President George Bush and Vice President Dick Cheney stand accused of 39 grave and impeachable offenses, including war crimes, torture, warrant less wiretapping, and outing a covert CIA operative.

Most of these offenses are felonies for which Bush and Cheney can be criminally prosecuted after they leave office. But prosecutions will be impossible if Bush issues blanket pre-emptive pardons for Dick Cheney, Scooter Libby, other senior officials.

Senior intelligence officers are lobbying President Bush to issue pre-emptive pardons for intelligence officers who followed his orders in the torture of terrorism suspects, according to a former CIA officer. “He gave them the green light to fight tough,” the officer said. “The view of many in the intelligence community is that he should not leave them vulnerable to legal censure when he leaves.”

In addition to CIA and military officers, others could include David Addington and William Haynes.

Such a pardon would decrease the risk that any future administration might take on a criminal investigation of operatives or policy makers involved in programs that administration lawyers have said were legal but that critics say violated a multitude of laws.

There is growing conjecture that Bush will issue pardons for the unlawful domestic surveillance program and torture program in his waning days in office. This pardon would be welcomed not only by his allies but some Democrats who have previously blocked any serious investigation into alleged crimes by the Administration. The pressures for pardons may be increasing with some Democrats publicly talking about serious investigations.

A “blanket pardon” would raise serious constitutional and criminal questions, though there was some model in the Kennedy and Carter administrations. One possibility being discussed is the use of a blanket pardon that would not individually name people but cover anyone associated with the unlawful programs.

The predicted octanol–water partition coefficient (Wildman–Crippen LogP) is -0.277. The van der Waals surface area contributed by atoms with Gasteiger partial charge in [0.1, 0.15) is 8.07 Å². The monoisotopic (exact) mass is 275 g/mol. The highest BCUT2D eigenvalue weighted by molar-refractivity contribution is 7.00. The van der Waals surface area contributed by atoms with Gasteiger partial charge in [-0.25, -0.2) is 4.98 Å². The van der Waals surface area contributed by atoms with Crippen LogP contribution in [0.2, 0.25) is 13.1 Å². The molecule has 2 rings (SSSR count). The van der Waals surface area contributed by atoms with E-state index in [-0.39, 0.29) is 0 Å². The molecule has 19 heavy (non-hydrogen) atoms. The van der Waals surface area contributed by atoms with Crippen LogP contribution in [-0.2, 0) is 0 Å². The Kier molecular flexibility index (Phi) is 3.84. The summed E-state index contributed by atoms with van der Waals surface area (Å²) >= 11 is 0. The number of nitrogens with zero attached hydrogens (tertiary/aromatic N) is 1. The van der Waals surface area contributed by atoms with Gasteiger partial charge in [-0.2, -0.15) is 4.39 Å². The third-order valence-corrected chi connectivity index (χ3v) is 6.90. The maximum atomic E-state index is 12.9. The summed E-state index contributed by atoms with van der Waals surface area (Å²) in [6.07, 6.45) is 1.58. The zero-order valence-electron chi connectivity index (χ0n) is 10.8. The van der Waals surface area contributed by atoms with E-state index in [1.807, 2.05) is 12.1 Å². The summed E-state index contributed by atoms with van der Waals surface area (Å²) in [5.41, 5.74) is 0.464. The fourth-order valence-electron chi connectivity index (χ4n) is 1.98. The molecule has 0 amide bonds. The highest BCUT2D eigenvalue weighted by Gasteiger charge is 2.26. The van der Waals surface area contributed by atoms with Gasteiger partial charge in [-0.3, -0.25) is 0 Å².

Some legal analysts said Bush might be hesitant to issue such pardons because they could be seen as an unspoken admission of guilt.

“Before leaving office it is suspected that George W. Bush will issue a mass pardon, the largest collection of presidential pardons in American history. Bush will pardon Vice President Cheney, and a long list of officials involved in torture, eavesdropping, destruction of evidence, the CIA leak case and a range of potential crimes. On the destruction of evidence, disappearing e-mails, claims of executive privilege that most likely will be denied by the Supreme Court, false testimony to Congress the list goes on and on.”

There is an important point to this, often not recognized in official Washington during the Bush years, where the unthinkable becomes a way of life, and acts have been done that have never been done by an American president or administration.

He will want to protect all those in his administration. For eight years his administration has sought to work in secrecy, using executive privilege as a claim to prevent Congress and the Justice Department from investigating the members of his administration.

The presidents ratings are already low enough that he wont care who he angers before he leaves office.

Presidential pardon power is nearly unlimited under the Constitution. The Founding Fathers clearly anticipated a corrupt President might pardon his co-conspirators, and specified impeachment as the remedy.

James Madison, the father of the U.S. Constitution, claimed “if the President be connected, in any suspicious manner, with any person, and there be grounds to believe he will shelter [pardon] him, the House of Representatives can impeach him; they can remove him if found guilty.”